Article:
Published on December 12th, 2014 | by Julie Finn
Spotted: Ceiling Fan Pottery Wheel + 7 More DIY Pottery Solutions
Some very, very clever people have taken pottery back to its uber-DIY roots and come up with the hacks that you need to do your own pottery, in your own space, on your own time.
So the thing with pottery is that it can get expensive fast.
Like really expensive. Really fast.
Most of that expense, however, is because you’ve got to go somewhere to do your pottery, letting that place pick up the bill for all the infrastructure, but paying hefty membership, hourly, or rental fees in return. And it’s the same at every level, whether you just want to paint a water bowl for your cat or want to throw your own vase.
Fortunately, some very, very clever people have taken pottery back to its uber-DIY roots (pots weren’t always thrown on electric wheels and fired in professional kilns, you know!), and come up with the hacks that you need to do your own pottery, in your own space, on your own time. One of my favorites is this pottery wheel made from a ceiling fan motor, courtesy of HowtoLou. This pottery wheel is totally do-able, although I’d suggest reading through all the comments for some mods that can make it a little safer, and it works! It’s an especially great solution for families with older kids who want to try throwing pots, but who don’t want to pay for pricey classes or studio fees right now.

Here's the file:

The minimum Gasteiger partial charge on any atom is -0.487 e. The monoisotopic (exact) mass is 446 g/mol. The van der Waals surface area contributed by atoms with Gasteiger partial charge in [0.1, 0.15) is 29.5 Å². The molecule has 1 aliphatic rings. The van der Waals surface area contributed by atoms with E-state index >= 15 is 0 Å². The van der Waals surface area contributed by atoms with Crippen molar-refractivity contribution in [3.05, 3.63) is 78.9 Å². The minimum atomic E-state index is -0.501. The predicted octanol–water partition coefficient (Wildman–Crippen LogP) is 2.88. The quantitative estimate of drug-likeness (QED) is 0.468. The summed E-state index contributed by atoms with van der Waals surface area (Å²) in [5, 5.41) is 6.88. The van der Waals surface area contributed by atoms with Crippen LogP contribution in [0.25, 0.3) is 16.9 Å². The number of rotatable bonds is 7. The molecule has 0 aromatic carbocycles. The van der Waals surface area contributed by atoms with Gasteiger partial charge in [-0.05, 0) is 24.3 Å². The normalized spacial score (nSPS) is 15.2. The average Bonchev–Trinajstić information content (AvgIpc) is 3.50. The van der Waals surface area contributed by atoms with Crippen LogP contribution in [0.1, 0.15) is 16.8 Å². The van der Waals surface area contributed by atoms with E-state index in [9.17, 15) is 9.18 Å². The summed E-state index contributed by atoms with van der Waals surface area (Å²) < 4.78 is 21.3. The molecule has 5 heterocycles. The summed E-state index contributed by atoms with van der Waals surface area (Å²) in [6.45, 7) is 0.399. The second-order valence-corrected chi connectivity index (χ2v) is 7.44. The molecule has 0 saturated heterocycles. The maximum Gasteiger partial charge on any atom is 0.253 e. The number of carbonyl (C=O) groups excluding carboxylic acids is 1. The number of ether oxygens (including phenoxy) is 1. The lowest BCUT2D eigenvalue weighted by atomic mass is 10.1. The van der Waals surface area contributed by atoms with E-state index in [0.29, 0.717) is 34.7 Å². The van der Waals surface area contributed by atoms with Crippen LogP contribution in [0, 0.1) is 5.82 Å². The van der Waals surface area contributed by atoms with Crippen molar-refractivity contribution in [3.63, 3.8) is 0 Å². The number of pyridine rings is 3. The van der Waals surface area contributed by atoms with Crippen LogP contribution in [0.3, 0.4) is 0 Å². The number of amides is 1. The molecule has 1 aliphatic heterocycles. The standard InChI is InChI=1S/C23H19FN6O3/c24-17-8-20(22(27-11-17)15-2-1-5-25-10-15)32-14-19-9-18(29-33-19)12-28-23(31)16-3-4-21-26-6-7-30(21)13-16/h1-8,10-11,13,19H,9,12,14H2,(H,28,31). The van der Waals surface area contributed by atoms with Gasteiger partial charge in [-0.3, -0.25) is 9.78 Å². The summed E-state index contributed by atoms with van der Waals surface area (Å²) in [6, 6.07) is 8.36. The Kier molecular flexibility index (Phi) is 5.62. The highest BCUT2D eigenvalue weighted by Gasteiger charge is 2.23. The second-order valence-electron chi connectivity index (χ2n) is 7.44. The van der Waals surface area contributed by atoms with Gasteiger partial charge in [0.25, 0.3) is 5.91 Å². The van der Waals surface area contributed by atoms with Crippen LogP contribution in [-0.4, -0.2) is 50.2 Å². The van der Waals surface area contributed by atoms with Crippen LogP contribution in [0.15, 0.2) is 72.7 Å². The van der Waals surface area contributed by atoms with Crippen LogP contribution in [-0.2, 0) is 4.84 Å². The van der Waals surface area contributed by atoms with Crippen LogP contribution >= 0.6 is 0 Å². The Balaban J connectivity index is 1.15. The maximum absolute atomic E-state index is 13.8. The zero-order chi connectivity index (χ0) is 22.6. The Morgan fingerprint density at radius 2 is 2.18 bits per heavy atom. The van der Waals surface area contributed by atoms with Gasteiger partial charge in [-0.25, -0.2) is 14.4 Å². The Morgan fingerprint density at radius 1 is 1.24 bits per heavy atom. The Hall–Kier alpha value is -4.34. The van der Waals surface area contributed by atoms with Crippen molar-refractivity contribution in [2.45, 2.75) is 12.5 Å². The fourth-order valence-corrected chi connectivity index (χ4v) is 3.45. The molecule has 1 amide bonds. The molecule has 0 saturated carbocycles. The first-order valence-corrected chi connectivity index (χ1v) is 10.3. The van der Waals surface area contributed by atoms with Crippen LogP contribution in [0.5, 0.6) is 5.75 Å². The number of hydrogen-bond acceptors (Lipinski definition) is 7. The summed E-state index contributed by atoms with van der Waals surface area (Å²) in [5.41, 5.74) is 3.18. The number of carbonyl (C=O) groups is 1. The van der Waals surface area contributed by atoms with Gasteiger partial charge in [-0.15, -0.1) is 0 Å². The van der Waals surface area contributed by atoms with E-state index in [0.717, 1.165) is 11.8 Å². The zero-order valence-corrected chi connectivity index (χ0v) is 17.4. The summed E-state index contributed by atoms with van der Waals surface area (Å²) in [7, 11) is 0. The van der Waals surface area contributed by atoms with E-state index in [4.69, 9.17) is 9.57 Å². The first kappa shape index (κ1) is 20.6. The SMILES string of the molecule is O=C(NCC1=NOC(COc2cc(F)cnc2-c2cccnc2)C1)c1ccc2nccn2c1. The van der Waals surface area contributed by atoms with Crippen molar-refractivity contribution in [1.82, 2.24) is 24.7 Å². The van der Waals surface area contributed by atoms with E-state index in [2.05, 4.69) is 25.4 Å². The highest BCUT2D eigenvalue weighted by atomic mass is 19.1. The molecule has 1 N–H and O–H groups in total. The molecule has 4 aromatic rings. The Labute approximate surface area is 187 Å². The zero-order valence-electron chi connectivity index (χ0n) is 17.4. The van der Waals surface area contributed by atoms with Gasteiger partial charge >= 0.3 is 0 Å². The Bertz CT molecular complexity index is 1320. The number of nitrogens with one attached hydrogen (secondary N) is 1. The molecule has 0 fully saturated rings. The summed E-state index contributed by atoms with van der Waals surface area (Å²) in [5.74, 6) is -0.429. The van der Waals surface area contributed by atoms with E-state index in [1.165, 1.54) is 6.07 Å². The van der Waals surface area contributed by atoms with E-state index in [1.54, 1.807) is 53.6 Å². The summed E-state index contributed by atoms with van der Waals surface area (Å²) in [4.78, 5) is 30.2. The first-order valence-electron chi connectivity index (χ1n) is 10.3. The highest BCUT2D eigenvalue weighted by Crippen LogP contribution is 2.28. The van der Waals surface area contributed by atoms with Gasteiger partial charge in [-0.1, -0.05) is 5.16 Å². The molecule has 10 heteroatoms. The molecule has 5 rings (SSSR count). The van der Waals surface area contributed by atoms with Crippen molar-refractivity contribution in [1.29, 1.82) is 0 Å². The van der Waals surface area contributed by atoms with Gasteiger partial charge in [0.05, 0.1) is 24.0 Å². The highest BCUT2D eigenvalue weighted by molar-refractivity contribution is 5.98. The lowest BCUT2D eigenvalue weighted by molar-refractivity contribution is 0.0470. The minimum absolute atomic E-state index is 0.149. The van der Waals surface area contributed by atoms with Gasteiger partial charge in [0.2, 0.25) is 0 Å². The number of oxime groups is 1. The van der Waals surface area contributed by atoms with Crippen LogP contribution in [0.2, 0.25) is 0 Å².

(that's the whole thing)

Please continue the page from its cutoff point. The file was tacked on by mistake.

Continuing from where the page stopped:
Intrigued by the possibilities of DIY pottery? Check out some other pottery hacks here:
2. Make a pottery wheel from a treadmill. LOTS of people want to give away their old treadmills. Their failed exercise goals can be your new pottery wheel!
3. Make a kickwheel. You can leave off fooling with electricity altogether by making a kickwheel for throwing pots, instead.
4. Make a primitive kiln. This project uses a carefully-supervised open fire and split ash to fire pots.
5. Pit fire without a kiln. Before kilns were invented, there were pit fires. Learn how to fire your pots the REALLY old-fashioned way!
6. Smoke fire pottery. This method is a lot less hard-core than most of the other non-kiln firing methods, but the trade-off is that the fired pots will still be porous. They WILL be lovely, however, so it’s a great method for kid creations.
7. Fire pottery on the grill. Use a charcoal grill to fire your pottery. The link also includes notes about clay types and decorative effects that you can incorporate into this method.
Got a great hack for DIY pottery? Share it in the Comments below!